TITLE: AMERICAN DAD! - VOLUME 3
DVD Release Date: April 15, 2008 (20th Century Fox Home Entertainment)
Number of Discs: 3
Number of Episodes: 18
Running Time: 393 minutes
Runtime of Special Features: 77 minutes
Languages, Subtitles, Closed Captioning: English; English, Spanish, and French Subtitles
Special Features: Commentary on every episode; 3 uncensored audio tracks; over 60 deleted scenes; Comic-Con table read
Good morning, USA! Agent Stanley Smith is reporting for another set of episodes of the animated sitcom American Dad! The Volume 3 set contains 18 episodes, including every episode every episode except the last one from 2007 and the very first episode of 2008.
American Dad! is the creation of Seth MacFarlane, who is best known for creating Family Guy, and is the story of a right-wing CIA agent trying to cope in a world that is no longer run by Ronald Reagan. He has to contend with a family that can sometimes be his best ally and at other times be his greatest enemy.
Memorable Episodes / Notable Guest Stars:
The set begins with “Bush Comes to Dinner,” where, as the title suggests, George W. Bush comes for dinner at the Smith household... and it is no ordinary dinner either. Peter Graves plays Mr. Pibb (yes, as in the drink) in “A.T. The Abusive Terrestrial.” Stan saves his family from nuclear annihilation in “An Apocalypse to Remember.” Francine’s friend is the blind date of Stan’s boss (and she suddenly turns up dead) in “Four Little Words.” Stan isn’t very well liked by his neighbors in “I Can’t Stan You,” so obviously the best option is to evict them.
Stan believes that a mad cow (as in the disease...) cattle drive will make a man out of Steve in “The Magnificent Steven.” Jeff is a wanted man (for pot charges) in “Joint Custody,” and Stan is going to see to it that he is the man that captures him. Stan has a new job in “Meter Made.” God sends Stan a new friend... a new friend that doesn’t even believe in any higher powers... in “Dope & Faith.” Stan decides to brainwash Hayley when she wants to move to France in “Haylias.” Francine decides to be a surrogate mother for the gay neighbors in “Surro-Gate.” In “Franny 911,” Francine fakes Roger’s kidnapping to show Roger that Stan indeed cares about him, but does he?
The packaging is basically identical in style to the first two volumes. The front cover has a picture of Stan with an American flag cape, and on the back we have a description of the set. There are three slimcases inside, each one holding one disc. The case for Disc 1 has a picture of Hayley and Steve, Disc 2 has Stan and Francine, and Disc 3 has Roger and Klaus. The disc artwork is exactly the same as the cover on each respective slimcase. The back of each slimcase contains a listing of the episodes an original airdates. Discs 1 and 2 contain eight episodes each, while Disc 3 contains 2 episodes.
Menu Design and Navigation:
The menus are simplified more this time, but still very nice. The main menu on each disc simply has a listing of all of the episodes and a Play All option. When you select an episode, you get a menu that gives you options of Play, Scene Selection, Language Selection, or Commentary. Disc 3 also has the option of Special Features, which takes you to a menu that lists the special features.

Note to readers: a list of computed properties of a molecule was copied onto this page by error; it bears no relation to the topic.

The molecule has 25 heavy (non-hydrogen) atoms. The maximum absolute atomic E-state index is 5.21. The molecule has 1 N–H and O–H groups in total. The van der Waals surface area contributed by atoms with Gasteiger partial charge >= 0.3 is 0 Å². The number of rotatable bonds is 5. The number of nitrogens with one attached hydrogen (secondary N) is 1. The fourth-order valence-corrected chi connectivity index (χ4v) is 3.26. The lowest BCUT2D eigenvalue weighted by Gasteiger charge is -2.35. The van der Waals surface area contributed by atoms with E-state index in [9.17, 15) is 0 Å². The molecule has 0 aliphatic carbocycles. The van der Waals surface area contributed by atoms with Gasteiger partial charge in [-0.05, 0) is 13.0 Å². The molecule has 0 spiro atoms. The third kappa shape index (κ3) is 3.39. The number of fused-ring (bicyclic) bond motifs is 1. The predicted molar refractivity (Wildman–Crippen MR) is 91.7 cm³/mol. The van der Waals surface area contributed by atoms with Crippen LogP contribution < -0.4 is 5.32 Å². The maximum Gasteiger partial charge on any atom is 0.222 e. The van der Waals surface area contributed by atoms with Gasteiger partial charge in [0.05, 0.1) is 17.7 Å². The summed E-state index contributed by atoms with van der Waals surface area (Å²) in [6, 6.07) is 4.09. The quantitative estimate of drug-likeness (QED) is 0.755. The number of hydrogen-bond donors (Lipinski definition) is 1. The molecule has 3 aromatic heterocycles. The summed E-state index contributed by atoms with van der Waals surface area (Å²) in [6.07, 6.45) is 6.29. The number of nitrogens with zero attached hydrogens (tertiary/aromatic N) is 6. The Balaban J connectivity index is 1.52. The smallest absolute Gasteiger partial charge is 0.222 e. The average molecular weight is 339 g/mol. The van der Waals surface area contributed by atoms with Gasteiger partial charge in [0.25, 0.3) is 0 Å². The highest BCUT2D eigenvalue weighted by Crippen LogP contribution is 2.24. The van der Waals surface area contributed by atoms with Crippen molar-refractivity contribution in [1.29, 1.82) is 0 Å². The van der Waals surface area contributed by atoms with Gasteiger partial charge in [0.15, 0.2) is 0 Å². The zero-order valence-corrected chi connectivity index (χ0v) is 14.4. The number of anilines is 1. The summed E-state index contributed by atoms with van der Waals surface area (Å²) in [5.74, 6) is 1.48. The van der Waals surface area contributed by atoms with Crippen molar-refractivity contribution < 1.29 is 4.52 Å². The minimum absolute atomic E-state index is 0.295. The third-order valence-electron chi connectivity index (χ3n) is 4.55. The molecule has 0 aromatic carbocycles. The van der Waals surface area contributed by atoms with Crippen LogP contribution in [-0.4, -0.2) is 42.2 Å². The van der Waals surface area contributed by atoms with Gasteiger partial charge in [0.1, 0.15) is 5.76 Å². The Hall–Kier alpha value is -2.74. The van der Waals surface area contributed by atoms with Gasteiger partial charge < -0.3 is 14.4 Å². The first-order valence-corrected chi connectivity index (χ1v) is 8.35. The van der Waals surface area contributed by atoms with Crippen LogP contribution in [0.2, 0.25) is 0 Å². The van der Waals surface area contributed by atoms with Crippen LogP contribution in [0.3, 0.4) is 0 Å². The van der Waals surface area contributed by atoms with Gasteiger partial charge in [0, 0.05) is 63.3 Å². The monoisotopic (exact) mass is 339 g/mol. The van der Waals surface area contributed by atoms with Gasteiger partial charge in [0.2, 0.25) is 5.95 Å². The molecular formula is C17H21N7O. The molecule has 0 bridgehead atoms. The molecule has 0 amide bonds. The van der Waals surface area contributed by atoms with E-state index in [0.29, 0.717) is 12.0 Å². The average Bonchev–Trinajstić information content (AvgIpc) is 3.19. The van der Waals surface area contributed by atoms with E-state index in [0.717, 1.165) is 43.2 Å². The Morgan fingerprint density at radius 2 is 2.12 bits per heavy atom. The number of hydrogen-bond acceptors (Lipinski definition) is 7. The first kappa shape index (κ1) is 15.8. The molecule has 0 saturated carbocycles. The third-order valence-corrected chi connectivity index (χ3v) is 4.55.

Video and Audio Quality:
Generally, the episodes look great, about what I’d expect from a set with episodes that are mostly from about a year ago. I didn’t notice any problems worth nitpicking on. The good news is that the same can be said about the audio. Again, it all seemed perfect, with no real problems to nitpick on. It is presented in Dolby Digital 5.1 surround sound. There are English, Spanish, and French subtitles, as well as closed-captioning.
The runtimes of the episodes are consistent throughout, with each episode running at 21:55, give or take a second. Chapter stops are available.
As has been the case previously, every episode on the set has a commentary track. On these commentary tracks, we have Mike Barker and Matt Weitzman appearing on all of them, along with others involved with the show. Unfortunately, the voice actors are not major players in the commentaries, but do appear in a few. Additionally, a few episodes have uncensored audio tracks, including “Bush Comes to Dinner,” “Big Trouble in Little Langley,” and “Surro-gate.”
The set contains many deleted scenes. In fact, there are 25 minutes of deleted scenes on the set, from various different episodes. You can watch these individually, or use the Play All option. They can all be found on Disc 3.
Finally, there is the “Comic-Con Table Read” (53:07), where we basically have a table read from an episode from a comic book convention. This is always fun to watch, because you get to see how the audience responds each and every time.
This is a great release with great special features, but I can’t figure out why the episode “The Most Adequate Christmas Ever” was excluded from the release! Perhaps Fox is saving it for a special release? Who knows, but it is still disappointing to have one missing. This is why I prefer seasons instead of the “volumes” that Fox uses for this show and Family Guy.
But generally, any fan should be happy with this release. As always, it presents the episodes in a very nice way. They did scale back a bit on special features this time, but there still are commentaries on every episode, which is the most important special feature in my opinion. So do your patriotic duty and pick up this DVD set today!
Final Numbers (out of 5 stars - How our point system works)
Video Quality: 5/5
Audio Quality: 5/5
Special Features: 3.5/5
Menu Design/Navigation: 4.5/5
-- Reviewed by skees53 on 05/14/08
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